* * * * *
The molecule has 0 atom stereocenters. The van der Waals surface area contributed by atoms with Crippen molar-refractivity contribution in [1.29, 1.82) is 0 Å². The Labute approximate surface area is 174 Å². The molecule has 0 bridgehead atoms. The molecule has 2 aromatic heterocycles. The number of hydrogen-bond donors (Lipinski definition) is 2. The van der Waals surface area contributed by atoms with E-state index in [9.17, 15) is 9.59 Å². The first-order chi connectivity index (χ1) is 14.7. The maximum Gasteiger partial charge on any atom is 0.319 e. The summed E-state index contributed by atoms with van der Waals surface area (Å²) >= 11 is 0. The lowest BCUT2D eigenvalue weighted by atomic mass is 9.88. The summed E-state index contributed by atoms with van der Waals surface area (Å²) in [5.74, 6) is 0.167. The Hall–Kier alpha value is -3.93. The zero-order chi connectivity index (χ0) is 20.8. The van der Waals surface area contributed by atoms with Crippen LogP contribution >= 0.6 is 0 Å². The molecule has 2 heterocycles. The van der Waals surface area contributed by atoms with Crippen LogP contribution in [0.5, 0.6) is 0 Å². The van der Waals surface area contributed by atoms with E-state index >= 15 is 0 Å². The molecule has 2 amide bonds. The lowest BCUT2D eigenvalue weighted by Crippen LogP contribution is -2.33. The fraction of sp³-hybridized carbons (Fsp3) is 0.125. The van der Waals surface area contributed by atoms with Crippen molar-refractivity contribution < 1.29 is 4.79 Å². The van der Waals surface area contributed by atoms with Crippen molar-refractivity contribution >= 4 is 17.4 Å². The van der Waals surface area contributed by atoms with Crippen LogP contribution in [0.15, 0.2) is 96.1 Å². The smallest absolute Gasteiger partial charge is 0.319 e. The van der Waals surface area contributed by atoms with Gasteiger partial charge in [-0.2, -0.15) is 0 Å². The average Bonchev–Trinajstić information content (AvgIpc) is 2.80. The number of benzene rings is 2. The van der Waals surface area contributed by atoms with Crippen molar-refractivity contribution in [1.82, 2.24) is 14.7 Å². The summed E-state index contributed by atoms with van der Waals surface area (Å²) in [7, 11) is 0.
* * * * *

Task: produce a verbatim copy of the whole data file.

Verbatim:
The molecule has 0 atom stereocenters. The van der Waals surface area contributed by atoms with Crippen molar-refractivity contribution in [1.29, 1.82) is 0 Å². The Labute approximate surface area is 174 Å². The molecule has 0 bridgehead atoms. The molecule has 2 aromatic heterocycles. The number of hydrogen-bond donors (Lipinski definition) is 2. The van der Waals surface area contributed by atoms with E-state index in [9.17, 15) is 9.59 Å². The first-order chi connectivity index (χ1) is 14.7. The maximum Gasteiger partial charge on any atom is 0.319 e. The summed E-state index contributed by atoms with van der Waals surface area (Å²) >= 11 is 0. The lowest BCUT2D eigenvalue weighted by atomic mass is 9.88. The summed E-state index contributed by atoms with van der Waals surface area (Å²) in [5.74, 6) is 0.167. The Hall–Kier alpha value is -3.93. The zero-order chi connectivity index (χ0) is 20.8. The van der Waals surface area contributed by atoms with Crippen LogP contribution >= 0.6 is 0 Å². The molecule has 2 heterocycles. The van der Waals surface area contributed by atoms with Crippen LogP contribution in [0.5, 0.6) is 0 Å². The van der Waals surface area contributed by atoms with E-state index >= 15 is 0 Å². The molecule has 2 amide bonds. The lowest BCUT2D eigenvalue weighted by Crippen LogP contribution is -2.33. The fraction of sp³-hybridized carbons (Fsp3) is 0.125. The van der Waals surface area contributed by atoms with Crippen molar-refractivity contribution < 1.29 is 4.79 Å². The van der Waals surface area contributed by atoms with Crippen molar-refractivity contribution >= 4 is 17.4 Å². The van der Waals surface area contributed by atoms with Crippen LogP contribution in [0.15, 0.2) is 96.1 Å². The smallest absolute Gasteiger partial charge is 0.319 e. The van der Waals surface area contributed by atoms with Gasteiger partial charge in [-0.2, -0.15) is 0 Å². The average Bonchev–Trinajstić information content (AvgIpc) is 2.80. The number of benzene rings is 2. The van der Waals surface area contributed by atoms with Crippen molar-refractivity contribution in [1.82, 2.24) is 14.7 Å². The summed E-state index contributed by atoms with van der Waals surface area (Å²) in [7, 11) is 0.